Silver mercury filling.

As the science of dentistry has evolved, more affordable materials were developed to keep cavities filled for less. The use of dental amalgam was brought into popularity because of it’s malleable nature, strength, and price. Many continue to confuse dental amalgam with “silver” fillings. While silver is one of the metals used in the alloy, most of a filling or crown made of dental amalgam is one of the most toxic metals in existence – mercury. Mercury fillings are also known to expand with age and cause the tooth to crack. Though many different studies have found dental amalgam fillings containing mercury to be hazardous to the patient’s health, they are still a widely available option in most parts of the world because of their affordability and convenience. In addition to these filling being seen as a health risk to those who have them in their mouths, special concerns about mercury being released into the air from cremation have arisen. The temperatures necessary to cremate a body far exceed that of the boiling point of mercury, requiring crematoriums to install advanced air filtration systems or the removal of amalgam fillings from bodies prior to cremation. Dental amalgam containing mercury has been banned in countries such as Norway, Sweden, and Denmark.

The most aesthetically-pleasing options for filling cavities and repairing teeth are composite resin and porcelain for ceramic fillings. To date, these are some of the most popular means of filling cavities and fixing damage because of their ability to match the natural color of one’s teeth. Though the best option for those who desire a natural look, these both are the weakest options. Porcelain fillings are known for breaking (if you’ve ever accidentally hit a toilet with a wrench while fixing it, it’s kind of like that – only in your mouth) and composite resin fillings are known to shrink and allow for exposure of the tissue beneath it. Do they look natural? Yes, but at the cost of being relatively brittle in comparison to other materials.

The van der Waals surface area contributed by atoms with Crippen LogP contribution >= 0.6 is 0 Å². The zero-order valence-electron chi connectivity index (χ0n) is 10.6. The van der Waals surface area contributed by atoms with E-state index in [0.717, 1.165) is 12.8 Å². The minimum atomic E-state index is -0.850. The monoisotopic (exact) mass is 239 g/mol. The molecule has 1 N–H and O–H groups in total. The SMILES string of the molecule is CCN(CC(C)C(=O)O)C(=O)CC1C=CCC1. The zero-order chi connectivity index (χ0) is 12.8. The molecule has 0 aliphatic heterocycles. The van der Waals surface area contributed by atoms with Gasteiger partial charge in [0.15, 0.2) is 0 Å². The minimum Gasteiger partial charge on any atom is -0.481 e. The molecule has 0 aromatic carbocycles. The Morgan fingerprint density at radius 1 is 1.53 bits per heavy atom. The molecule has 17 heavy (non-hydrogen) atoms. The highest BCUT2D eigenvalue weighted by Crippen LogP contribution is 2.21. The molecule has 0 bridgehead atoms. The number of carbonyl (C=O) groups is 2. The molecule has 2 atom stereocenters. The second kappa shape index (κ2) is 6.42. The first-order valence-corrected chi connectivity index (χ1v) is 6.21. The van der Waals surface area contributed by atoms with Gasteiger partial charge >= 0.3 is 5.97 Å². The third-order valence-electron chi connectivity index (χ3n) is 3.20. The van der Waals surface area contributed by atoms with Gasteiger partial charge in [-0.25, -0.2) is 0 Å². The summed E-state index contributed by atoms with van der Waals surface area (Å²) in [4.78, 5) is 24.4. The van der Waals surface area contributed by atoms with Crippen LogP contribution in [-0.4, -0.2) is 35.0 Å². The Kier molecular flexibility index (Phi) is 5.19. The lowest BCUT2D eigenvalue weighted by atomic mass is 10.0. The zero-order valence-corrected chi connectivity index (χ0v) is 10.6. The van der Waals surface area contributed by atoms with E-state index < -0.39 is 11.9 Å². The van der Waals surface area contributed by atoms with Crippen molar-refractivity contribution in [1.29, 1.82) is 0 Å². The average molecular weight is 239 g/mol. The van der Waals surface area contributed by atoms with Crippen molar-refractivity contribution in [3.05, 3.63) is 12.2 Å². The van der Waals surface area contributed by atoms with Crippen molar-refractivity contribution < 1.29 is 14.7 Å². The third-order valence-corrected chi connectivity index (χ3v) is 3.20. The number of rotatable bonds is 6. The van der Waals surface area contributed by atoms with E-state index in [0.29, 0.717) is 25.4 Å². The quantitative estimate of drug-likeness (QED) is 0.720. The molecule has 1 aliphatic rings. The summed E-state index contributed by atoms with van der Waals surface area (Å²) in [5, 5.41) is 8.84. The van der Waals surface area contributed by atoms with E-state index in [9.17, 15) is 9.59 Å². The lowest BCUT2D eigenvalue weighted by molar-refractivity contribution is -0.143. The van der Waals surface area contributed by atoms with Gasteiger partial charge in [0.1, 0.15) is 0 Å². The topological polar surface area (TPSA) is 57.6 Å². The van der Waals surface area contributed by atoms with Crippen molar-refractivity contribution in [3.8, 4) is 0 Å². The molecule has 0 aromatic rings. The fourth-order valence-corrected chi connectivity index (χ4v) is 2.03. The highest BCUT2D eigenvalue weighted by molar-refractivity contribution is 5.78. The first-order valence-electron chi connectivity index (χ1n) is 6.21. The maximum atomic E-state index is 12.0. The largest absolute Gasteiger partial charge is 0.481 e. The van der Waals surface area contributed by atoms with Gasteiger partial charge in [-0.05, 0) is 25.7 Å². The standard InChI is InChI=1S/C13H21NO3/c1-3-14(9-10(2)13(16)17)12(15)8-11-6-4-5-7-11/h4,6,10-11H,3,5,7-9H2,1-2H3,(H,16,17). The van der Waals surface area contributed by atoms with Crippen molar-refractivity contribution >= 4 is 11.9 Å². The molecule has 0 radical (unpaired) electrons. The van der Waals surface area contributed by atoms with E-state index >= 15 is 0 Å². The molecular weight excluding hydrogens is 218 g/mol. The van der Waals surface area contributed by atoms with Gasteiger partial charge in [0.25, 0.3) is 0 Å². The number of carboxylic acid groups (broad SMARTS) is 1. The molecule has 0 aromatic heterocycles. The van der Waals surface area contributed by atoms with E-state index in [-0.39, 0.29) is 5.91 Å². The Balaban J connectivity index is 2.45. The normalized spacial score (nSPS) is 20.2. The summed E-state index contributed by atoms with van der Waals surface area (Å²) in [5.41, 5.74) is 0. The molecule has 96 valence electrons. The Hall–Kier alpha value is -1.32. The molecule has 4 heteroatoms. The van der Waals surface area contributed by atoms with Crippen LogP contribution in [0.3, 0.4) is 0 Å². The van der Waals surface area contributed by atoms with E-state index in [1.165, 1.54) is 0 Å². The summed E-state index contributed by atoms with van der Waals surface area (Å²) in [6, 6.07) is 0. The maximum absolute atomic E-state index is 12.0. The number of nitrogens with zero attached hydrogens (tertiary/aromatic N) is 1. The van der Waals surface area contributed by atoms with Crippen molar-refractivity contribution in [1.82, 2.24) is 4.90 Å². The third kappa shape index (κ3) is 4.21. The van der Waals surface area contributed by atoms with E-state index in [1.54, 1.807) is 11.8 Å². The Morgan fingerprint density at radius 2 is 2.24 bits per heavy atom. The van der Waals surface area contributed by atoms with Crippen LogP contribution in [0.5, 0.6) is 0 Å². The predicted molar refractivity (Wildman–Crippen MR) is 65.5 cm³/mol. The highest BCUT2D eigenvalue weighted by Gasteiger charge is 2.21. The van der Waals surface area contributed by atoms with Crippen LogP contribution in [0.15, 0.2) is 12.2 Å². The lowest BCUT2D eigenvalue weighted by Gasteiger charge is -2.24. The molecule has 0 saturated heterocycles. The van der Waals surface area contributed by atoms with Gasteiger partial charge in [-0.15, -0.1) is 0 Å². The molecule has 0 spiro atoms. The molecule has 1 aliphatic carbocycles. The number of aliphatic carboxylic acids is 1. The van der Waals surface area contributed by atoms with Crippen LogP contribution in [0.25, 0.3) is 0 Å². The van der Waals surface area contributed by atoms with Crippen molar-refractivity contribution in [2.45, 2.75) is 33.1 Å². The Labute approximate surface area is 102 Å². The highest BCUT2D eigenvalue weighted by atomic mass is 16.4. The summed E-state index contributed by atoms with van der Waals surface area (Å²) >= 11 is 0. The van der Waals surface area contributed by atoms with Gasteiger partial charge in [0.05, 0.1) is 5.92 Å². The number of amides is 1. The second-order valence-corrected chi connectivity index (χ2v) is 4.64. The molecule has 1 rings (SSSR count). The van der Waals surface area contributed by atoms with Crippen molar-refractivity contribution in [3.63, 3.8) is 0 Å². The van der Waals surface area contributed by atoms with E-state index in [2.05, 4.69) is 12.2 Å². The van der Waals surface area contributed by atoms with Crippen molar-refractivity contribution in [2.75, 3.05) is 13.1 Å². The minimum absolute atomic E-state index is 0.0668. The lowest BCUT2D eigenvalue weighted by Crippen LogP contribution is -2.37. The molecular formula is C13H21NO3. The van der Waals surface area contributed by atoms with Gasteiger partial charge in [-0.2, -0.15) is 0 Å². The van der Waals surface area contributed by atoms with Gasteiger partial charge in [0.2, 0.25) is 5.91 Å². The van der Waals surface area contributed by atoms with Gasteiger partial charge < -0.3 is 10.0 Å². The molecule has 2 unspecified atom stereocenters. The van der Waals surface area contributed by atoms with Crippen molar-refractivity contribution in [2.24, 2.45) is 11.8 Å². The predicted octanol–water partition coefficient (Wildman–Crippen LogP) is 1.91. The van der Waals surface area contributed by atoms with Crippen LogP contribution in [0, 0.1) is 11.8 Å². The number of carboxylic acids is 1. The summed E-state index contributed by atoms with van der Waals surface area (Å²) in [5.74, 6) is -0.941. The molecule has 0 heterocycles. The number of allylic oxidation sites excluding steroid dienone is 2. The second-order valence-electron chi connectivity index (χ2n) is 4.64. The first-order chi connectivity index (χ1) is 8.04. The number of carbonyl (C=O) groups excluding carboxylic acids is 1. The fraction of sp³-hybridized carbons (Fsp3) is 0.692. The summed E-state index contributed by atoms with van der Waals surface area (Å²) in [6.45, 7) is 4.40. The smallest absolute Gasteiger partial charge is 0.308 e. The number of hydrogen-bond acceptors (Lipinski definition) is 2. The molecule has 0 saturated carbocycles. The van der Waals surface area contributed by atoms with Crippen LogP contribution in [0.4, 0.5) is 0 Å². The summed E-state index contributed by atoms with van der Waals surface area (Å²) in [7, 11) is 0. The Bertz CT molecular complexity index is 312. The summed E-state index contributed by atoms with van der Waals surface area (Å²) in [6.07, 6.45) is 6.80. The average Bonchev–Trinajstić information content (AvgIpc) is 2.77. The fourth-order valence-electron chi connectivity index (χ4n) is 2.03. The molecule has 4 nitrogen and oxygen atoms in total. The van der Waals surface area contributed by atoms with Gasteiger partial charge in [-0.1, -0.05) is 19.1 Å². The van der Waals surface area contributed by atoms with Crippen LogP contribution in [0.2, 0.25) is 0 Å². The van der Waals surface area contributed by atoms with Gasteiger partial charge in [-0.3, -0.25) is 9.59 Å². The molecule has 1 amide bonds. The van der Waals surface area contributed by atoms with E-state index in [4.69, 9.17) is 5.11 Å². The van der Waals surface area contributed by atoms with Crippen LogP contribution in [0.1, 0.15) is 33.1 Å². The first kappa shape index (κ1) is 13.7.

While all of this seems to just be Dentistry 101 for many, the reasoning behind the lack of gold fillings and crowns really stuck out to me – gold is not as aesthetically appealing as other materials. The material that people used to coat perfectly healthy teeth as a status symbol because of it’s strength and value once upon a time is now seen as unbecoming to the point of having it’s use all but discontinued. Not only is the use of this substance in dental work all but absent from modern dentistry, but patients would rather fill their mouths with mercury – a substance that has been linked to multiple sclerosis and Alzheimer’s. If that is not their choice for cosmetic reasons, a more expensive and less durable substance is used to achieve a more natural look. 

Sometimes I wonder what aliens in outer space must think when they look down on us. Possibly “Look, these creatures would rather fill the holes in their rotten teeth with a poison substance to save a buck or inferior material substance in order to be more aesthetically pleasing. What kind of people they must be!”